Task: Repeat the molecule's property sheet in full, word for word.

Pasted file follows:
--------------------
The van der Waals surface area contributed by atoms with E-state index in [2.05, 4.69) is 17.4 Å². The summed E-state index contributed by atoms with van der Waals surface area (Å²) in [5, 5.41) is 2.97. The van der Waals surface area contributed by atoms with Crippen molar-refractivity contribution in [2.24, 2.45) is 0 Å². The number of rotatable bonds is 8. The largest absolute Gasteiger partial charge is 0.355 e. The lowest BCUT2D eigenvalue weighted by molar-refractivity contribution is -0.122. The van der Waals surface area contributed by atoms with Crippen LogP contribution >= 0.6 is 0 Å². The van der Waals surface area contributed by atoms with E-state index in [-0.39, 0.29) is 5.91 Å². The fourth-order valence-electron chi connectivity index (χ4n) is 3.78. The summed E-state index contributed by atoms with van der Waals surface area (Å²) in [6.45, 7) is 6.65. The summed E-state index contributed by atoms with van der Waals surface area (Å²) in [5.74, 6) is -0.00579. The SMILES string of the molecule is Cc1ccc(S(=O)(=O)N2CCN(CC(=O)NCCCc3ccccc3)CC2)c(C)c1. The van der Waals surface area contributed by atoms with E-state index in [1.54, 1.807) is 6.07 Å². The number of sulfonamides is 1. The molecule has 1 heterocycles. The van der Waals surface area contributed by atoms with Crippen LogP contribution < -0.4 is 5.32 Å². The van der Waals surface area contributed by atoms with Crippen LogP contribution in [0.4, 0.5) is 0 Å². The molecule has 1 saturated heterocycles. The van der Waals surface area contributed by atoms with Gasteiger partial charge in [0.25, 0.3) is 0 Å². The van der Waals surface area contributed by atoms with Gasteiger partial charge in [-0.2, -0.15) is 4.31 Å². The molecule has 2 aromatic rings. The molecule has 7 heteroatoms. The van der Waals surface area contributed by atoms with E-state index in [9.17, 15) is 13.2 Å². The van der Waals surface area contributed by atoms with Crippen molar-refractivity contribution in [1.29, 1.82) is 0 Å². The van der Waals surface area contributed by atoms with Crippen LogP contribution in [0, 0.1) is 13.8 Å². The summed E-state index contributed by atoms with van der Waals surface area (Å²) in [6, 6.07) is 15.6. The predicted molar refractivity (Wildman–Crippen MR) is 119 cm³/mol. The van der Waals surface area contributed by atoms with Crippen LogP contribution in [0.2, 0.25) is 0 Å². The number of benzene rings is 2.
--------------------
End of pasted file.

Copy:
The van der Waals surface area contributed by atoms with E-state index in [2.05, 4.69) is 17.4 Å². The summed E-state index contributed by atoms with van der Waals surface area (Å²) in [5, 5.41) is 2.97. The van der Waals surface area contributed by atoms with Crippen molar-refractivity contribution in [2.24, 2.45) is 0 Å². The number of rotatable bonds is 8. The largest absolute Gasteiger partial charge is 0.355 e. The lowest BCUT2D eigenvalue weighted by molar-refractivity contribution is -0.122. The van der Waals surface area contributed by atoms with Crippen LogP contribution >= 0.6 is 0 Å². The van der Waals surface area contributed by atoms with E-state index in [-0.39, 0.29) is 5.91 Å². The fourth-order valence-electron chi connectivity index (χ4n) is 3.78. The summed E-state index contributed by atoms with van der Waals surface area (Å²) in [6.45, 7) is 6.65. The summed E-state index contributed by atoms with van der Waals surface area (Å²) in [5.74, 6) is -0.00579. The SMILES string of the molecule is Cc1ccc(S(=O)(=O)N2CCN(CC(=O)NCCCc3ccccc3)CC2)c(C)c1. The van der Waals surface area contributed by atoms with E-state index in [1.54, 1.807) is 6.07 Å². The number of sulfonamides is 1. The molecule has 1 heterocycles. The van der Waals surface area contributed by atoms with Crippen LogP contribution < -0.4 is 5.32 Å². The van der Waals surface area contributed by atoms with Crippen LogP contribution in [0.4, 0.5) is 0 Å². The molecule has 1 saturated heterocycles. The van der Waals surface area contributed by atoms with Gasteiger partial charge in [0.25, 0.3) is 0 Å². The van der Waals surface area contributed by atoms with Gasteiger partial charge in [-0.2, -0.15) is 4.31 Å². The molecule has 2 aromatic rings. The molecule has 7 heteroatoms. The van der Waals surface area contributed by atoms with E-state index in [9.17, 15) is 13.2 Å². The van der Waals surface area contributed by atoms with Crippen molar-refractivity contribution in [1.29, 1.82) is 0 Å². The van der Waals surface area contributed by atoms with Crippen LogP contribution in [0, 0.1) is 13.8 Å². The summed E-state index contributed by atoms with van der Waals surface area (Å²) in [6, 6.07) is 15.6. The predicted molar refractivity (Wildman–Crippen MR) is 119 cm³/mol. The van der Waals surface area contributed by atoms with Crippen LogP contribution in [0.2, 0.25) is 0 Å². The number of benzene rings is 2.